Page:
Republicans are worried that Donald Trump's presidential candidacy may hurt down-ballot races and cost the GOP its Senate majority, Democrat Bill Richardson told CNBC on Friday.
"There's serious concern among Republicans, and I have a lot of Republican friends, ... about losing the Senate," Richardson said in a "Squawk Box" interview. "The House is probably going to be OK [for the GOP], lose some seats. But the Senate is in play."
Richardson, who unsuccessfully sought the Democratic presidential nomination in 2008 and supports Hillary Clinton, was energy secretary during Bill Clinton's presidency. Richardson was also governor of New Mexico and U.S. ambassador to the United Nations.
Recent polls nationally and in battleground states have been favoring Clinton. "I've been in elections," said Richardson. "Polls do matter."
But Betsy McCaughey, former Republican lieutenant governor of New York, dismissed the polls, telling CNBC in the same interview it's a long way to the November election.
"Eighty days, three presidential debates to go. In politics that is an eternity," said McCaughey, who's a columnist for the New York Post. "Voters really have a choice: class warfare or growth."
McCaughey said Trump's economic plan, including a reduction of corporate taxes, would promote growth.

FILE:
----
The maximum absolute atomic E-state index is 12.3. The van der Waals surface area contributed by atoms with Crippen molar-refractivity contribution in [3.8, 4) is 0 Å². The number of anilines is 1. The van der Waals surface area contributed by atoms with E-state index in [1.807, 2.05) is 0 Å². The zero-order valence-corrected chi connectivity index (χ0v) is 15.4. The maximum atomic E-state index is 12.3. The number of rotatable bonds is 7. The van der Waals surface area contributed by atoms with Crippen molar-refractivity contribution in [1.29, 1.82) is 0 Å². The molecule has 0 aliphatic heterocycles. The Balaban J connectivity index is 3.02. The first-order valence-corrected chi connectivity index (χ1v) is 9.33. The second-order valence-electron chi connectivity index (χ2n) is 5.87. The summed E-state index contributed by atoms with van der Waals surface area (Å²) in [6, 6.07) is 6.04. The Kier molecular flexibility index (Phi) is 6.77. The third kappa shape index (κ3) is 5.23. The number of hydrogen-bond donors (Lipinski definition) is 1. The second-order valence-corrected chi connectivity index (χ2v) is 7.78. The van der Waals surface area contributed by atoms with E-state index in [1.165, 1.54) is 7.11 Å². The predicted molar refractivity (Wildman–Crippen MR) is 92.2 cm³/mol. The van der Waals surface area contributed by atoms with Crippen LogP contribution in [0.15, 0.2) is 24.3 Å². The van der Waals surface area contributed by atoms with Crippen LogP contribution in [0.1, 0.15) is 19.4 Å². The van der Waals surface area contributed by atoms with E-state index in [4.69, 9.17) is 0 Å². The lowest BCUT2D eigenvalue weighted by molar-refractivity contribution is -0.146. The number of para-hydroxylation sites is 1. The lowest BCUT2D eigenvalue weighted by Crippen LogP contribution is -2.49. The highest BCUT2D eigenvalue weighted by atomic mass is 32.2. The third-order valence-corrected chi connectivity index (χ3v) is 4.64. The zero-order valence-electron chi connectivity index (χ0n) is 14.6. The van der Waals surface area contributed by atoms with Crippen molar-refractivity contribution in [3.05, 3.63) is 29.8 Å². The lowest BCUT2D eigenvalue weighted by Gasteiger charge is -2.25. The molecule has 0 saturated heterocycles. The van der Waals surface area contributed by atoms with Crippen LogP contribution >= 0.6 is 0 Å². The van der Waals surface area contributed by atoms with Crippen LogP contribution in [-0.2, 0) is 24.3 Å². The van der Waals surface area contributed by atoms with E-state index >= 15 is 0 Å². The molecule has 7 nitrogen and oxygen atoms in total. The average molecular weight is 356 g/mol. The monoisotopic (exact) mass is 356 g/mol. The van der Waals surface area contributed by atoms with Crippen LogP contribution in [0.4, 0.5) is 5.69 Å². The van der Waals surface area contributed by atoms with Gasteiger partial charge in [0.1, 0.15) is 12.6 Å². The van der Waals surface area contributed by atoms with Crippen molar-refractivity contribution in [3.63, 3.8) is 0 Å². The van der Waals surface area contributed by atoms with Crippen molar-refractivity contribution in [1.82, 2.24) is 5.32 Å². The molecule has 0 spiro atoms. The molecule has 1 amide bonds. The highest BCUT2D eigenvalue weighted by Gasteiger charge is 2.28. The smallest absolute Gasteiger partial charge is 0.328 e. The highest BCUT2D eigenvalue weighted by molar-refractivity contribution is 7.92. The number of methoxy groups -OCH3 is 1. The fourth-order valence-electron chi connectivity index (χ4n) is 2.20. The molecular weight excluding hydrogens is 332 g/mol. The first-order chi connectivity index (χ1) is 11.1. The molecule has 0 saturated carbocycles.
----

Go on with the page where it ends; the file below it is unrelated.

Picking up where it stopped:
"You can't clobber corporations with the highest tax rates in the world, and then say you want to boost manufacturing," McCaughey said, referring to Clinton's "Make it in America" push and claims companies pay too little in taxes.
Richardson defended Clinton: "I think the 1 percent and the corporations, they deserve their fair share of taxing."
Meanwhile, the Trump campaign on Friday released its first television general election television ad, saying the system under Clinton "stays rigged" against Americans.
At the same time, Trump struck a softer tone on the campaign trail, saying at a North Carolina rally he regrets comments that "may have caused personal pain." It was the GOP nominee's first speech since a shake-up in his campaign staff this week.
While calling the so-called New Trump "terrific" and praising new campaign manager Kellyanne Conway, McCaughey said: "This is not about personality."
"This election will turn on the economy," she added.
Richardson said he was not surprised that Trump toned down his act. "Obviously he has to change his tone because he's had a disastrous month since the convention."
McCaughey countered by saying: "What happens in August stays in August."